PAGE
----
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Obama tells donors, 'Democrats drive me nuts'

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Paul Bedard,Washington Secrets,Barack Obama,Democratic Party,Campaign Finance,2014 Elections,DSCC

President Obama and conservative rival Sen. Ted Cruz have something in common, it turns out. “There are times where Democrats,” the president told Democratic donors on Martha’s Vineyard Monday night, “drive me nuts.”

It was an unusual pitch to supporters gathered to cough up $15,000-$32,000 for the Democratic Senatorial Campaign Committee, working overtime to keep control of the Senate.

Without that control, he added, the GOP will thwart his choices to the Supreme Court.

“We’re going to have Supreme Court appointments, and there are going to be a whole host of issues that many people here care about that are going to be determined by whether or not Democrats retain the Senate,” Obama said at the pre-dinner event at his 401st fundraising event since becoming president.

It is unclear which Supreme Court justice he expects to retire.

While he blasted a Republican Party “that thinks solely in terms of their own ideological purposes and solely in terms of how do they hang on to power,” he slapped his own party in Congress and even lazy Democratic voters who blow off midterm elections.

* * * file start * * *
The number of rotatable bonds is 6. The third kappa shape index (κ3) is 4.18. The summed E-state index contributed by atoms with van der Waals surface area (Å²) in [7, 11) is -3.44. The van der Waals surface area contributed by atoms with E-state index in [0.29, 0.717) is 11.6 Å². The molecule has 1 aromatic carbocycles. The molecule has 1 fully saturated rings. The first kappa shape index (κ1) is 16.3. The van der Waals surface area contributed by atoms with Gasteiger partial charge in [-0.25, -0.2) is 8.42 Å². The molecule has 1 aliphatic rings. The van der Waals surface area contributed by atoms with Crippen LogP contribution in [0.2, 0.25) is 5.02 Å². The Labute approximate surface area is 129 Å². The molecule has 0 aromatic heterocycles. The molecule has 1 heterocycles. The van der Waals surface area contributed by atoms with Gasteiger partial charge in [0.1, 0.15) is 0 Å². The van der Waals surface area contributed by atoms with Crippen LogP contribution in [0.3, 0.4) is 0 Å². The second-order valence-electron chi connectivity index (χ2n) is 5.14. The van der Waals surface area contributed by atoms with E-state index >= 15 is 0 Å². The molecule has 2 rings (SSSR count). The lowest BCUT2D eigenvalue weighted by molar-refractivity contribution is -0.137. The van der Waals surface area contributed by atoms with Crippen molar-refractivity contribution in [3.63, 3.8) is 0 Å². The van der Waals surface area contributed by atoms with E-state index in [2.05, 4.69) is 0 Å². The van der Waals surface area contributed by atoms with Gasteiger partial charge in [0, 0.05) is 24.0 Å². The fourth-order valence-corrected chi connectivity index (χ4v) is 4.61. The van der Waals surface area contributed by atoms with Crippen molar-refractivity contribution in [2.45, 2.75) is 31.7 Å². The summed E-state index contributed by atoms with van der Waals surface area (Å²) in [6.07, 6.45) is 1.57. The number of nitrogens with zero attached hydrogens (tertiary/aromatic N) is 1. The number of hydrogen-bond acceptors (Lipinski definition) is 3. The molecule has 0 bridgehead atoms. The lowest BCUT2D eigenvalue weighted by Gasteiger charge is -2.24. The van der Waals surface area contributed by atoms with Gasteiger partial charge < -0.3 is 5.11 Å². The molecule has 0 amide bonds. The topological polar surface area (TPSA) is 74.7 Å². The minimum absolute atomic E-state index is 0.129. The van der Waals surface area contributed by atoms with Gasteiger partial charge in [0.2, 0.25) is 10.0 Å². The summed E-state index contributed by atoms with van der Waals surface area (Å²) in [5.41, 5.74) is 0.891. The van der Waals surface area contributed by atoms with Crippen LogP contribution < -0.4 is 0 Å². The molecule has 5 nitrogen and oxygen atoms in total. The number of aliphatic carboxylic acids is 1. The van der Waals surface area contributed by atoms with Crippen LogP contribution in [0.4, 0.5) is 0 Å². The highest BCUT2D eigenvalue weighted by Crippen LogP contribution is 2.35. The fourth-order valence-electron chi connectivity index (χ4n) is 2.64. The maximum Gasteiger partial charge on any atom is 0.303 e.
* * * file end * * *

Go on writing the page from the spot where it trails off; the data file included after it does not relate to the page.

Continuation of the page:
Lumping both parties together as he dissed Congress, Obama said, “We’ve got, unfortunately, a Congress that’s not working. And I know it’s fashionable to say, well, it’s sort of a plague on both your houses, there’s too much partisanship, there’s too much ranker. Well, the truth of the matter is, is that there’s no equivalence between what’s going on. Democrats, I always say, we have our flaws. And there are times where Democrats drive me nuts.”

But, he added at the fundraiser in Tisbury, Mass., his team is more “pragmatic.”

Apparently, though, not his voters.

“The last point I’ll make: Democrats, one of the flaws we’ve got is we are congenitally disposed towards not turning out during midterms elections. We get real excited about presidential elections. We lose sight of the importance of elections in the midterm. Part of that is demographics. We’re younger; more minorities vote Democratic, more single women — a lot of folks who oftentimes do not turn out during midterms,” he said.

“So I would just ask all of you to feel the same sense of urgency about this midterm election as you would in a presidential election,” he concluded.

Paul Bedard, the Washington Examiner's "Washington Secrets" columnist, can be contacted at pbedard@washingtonexaminer.com.